Karl reappears: "It's a beauty, isn't it? Mycenaean, I'm told." You'd know. He says Maryann's still asleep, and Sam goes away again: "Just tell her I have something for her."
What's funny about myths is that they start someplace, and end up bringing the whole thing back with them: You don't want your kids to go out in the woods at night, for example, because they'll come home dead or eaten or injured. So you tell them a story about the woods at night, that basically is meant to make them afraid of the woods at night. But on the inside of your head, where you actually live, the woods at night already mean something else scary: your woods, your night. Gods thrive on belief, but that's not where they come from. So the story takes on a power of its own -- something Out There gets all the blame, all the credit -- and before you know it you're avoiding the woods at night not because of injury or attack, but so you don't piss off the woods.
Anyway, the Stove pointed out that basically Sookie's entire life, when she's not getting off and getting high on her boyfriend's bodily fluids, or finding dead bodies or naked dog-people or the rest of things she's always finding at bad times, is this here now: sitting at the kitchen table in a morose sideways evening light, listening to oldies and feeling sad. Finally she pulls it together and goes into Gran's room for the first time in almost a month. Suddenly it is quiet. She walks carefully. There's a glass of water on the nightstand, the bed is unmade; she can hear Adele's spirituals, beautiful songs about salvation. She picks up her Gran's knitting from the comfy chair, and she smells it.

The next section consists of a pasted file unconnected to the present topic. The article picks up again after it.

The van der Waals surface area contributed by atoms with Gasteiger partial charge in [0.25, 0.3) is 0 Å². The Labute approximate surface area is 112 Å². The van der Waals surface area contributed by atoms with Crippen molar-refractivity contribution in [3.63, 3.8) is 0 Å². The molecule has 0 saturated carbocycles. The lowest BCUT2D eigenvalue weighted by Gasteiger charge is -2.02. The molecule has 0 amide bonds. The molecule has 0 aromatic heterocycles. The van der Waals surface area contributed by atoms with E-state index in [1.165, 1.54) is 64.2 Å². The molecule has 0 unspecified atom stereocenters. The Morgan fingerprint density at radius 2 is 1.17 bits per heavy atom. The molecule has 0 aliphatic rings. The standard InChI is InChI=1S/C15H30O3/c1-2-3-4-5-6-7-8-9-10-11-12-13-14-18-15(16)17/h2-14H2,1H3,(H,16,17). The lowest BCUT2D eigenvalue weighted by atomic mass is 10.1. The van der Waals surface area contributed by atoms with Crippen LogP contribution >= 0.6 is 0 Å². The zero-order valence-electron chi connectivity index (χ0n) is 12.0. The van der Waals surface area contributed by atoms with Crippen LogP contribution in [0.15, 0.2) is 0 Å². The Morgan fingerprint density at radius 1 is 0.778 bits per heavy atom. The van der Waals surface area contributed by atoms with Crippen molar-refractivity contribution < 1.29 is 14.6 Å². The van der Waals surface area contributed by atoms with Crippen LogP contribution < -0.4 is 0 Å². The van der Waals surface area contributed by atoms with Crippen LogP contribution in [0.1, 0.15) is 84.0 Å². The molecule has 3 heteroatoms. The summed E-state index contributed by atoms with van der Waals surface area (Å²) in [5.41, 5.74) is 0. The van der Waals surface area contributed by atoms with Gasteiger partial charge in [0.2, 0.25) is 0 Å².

And within the hour, she's gathering the jewelry and pieces of her grandmother's life together, deciding what to KEEP and what goes to GOODWILL, and she's randomly cut her finger and is sucking on the blood when the doorbell rings. Long story short, it's Sid Matt Lancaster, the lawyer, who has arrived to inform her that Great-Uncle Bartlett has passed on. Bartlett, who found a girl already unable to speak, and took away her voice. Bartlett, who chased Hadley into the arms of death, and madness, and royalty. Sookie's unable to deal with any of this, and as usual can't produce anything like an appropriate affect, so he just assumes she's grieving: Bartlett was, to Sid Matt Lancaster, a kind, giving man. Sid Matt Lancaster was proud to call him friend. But is this because Sid Matt Lancaster is an idiot, or a conspirator? Or is it possibly because people are larger than even their greatest sins?